Seattle-based online brokerage Redfin has expanded to five new markets, boosting the number of listings on its site by 14 percent, the company announced today.
The new markets are Houston; New York City’s Bronx borough; Charlotte and the Raleigh-Durham area in North Carolina; and the state of Delaware. The move extends Redfin’s services to a total of 21 major markets and grows its reach by nearly 10 million new people — a 10 percent increase in audience size, the company said.
"For Redfin, this expansion demonstrates a fundamental broadening of our business model," said Glenn Kelman, Redfin’s CEO, in a statement. "A few years ago, the company’s service was viable only in a handful of coastal cities with the country’s highest home prices. As Redfin has developed new economies of scale, we have actually improved the quality of service while lowering costs, allowing us to bring new markets to profits quickly."
The expansion includes the brokerage’s first forays into North Carolina and Delaware. Houston is Redfin’s third market in Texas, after Dallas and Austin, and the Bronx is the brokerage’s third market in New York state, after neighboring Westchester and Long Island, the company said. This is Redfin’s first major expansion since opening in Philadelphia in March 2012.
Redfin is also active in Atlanta; Boston; Chicago; Denver; Las Vegas; Oregon; Phoenix; Sacramento, Calif.; San Francisco Bay Area; Seattle; Southern California; and Washington, D.C.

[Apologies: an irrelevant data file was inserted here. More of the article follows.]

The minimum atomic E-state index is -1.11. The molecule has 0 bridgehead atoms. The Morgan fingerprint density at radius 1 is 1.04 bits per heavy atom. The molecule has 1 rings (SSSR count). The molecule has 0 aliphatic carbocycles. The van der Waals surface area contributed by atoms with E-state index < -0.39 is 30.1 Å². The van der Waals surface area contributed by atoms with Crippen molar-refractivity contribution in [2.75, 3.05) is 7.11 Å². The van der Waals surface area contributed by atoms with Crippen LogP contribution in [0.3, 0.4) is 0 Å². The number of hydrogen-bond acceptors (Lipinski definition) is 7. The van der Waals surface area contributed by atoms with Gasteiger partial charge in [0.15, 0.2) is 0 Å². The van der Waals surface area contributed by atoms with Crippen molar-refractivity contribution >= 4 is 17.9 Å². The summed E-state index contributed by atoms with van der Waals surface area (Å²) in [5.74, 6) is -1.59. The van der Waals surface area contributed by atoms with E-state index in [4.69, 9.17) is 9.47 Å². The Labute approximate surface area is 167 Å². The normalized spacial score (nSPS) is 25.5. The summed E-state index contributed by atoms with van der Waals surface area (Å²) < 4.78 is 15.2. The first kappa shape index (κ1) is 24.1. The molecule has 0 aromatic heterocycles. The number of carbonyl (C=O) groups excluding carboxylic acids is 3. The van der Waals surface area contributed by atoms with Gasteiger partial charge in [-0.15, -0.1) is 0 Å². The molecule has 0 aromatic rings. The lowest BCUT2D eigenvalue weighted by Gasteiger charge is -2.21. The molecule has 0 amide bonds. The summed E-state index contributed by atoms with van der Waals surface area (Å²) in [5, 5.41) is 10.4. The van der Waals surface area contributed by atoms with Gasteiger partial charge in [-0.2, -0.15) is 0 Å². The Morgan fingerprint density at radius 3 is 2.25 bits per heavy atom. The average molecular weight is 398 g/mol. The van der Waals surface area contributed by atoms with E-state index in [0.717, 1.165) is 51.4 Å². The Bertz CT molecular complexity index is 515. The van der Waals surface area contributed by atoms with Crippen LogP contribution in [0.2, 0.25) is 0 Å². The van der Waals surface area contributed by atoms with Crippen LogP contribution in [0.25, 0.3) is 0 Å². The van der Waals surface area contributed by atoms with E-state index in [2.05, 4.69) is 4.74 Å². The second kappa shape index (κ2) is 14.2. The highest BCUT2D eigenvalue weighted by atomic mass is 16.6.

Redfin invests heavily in technology and rebates a portion of its agents’ commissions to buyers and sellers. Unlike the vast majority of agents working for other brokerages, most Redfin agents are salaried employees who receive bonuses based on customer reviews and don’t work on commission.
The expansion gives consumers in the new markets "access to a real estate service model based on customer satisfaction rather than commission, so folks get an agent who’s truly on their side, and the ability to save more than $10,000 in fees when buying one home and selling another," Kelman said.
Last year, Redfin reduced the commission refunds it offers to buyers, saying it was raising fees by an average of 16 percent to provide customers with "a one-on-one relationship" to their agents.
Last month, Redfin announced that its listing business grew 120 percent in 2012 and the company plans to more than double its staff of listing agents this year to serve rising demand from its expanding customer base.
Last week, Redfin announced it was displaying "Offer Insights" along with home search results, revealing details surrounding buyer and seller negotiations, including agents’ notes about why offers were accepted or rejected. The move inspired criticism from some and praise from others.
In December, Redfin launched "Collections," an image-sharing tool that allows users to build Pinterest-like pages with images from multiple listing services (MLS), with MLS-compliant attribution attached to them.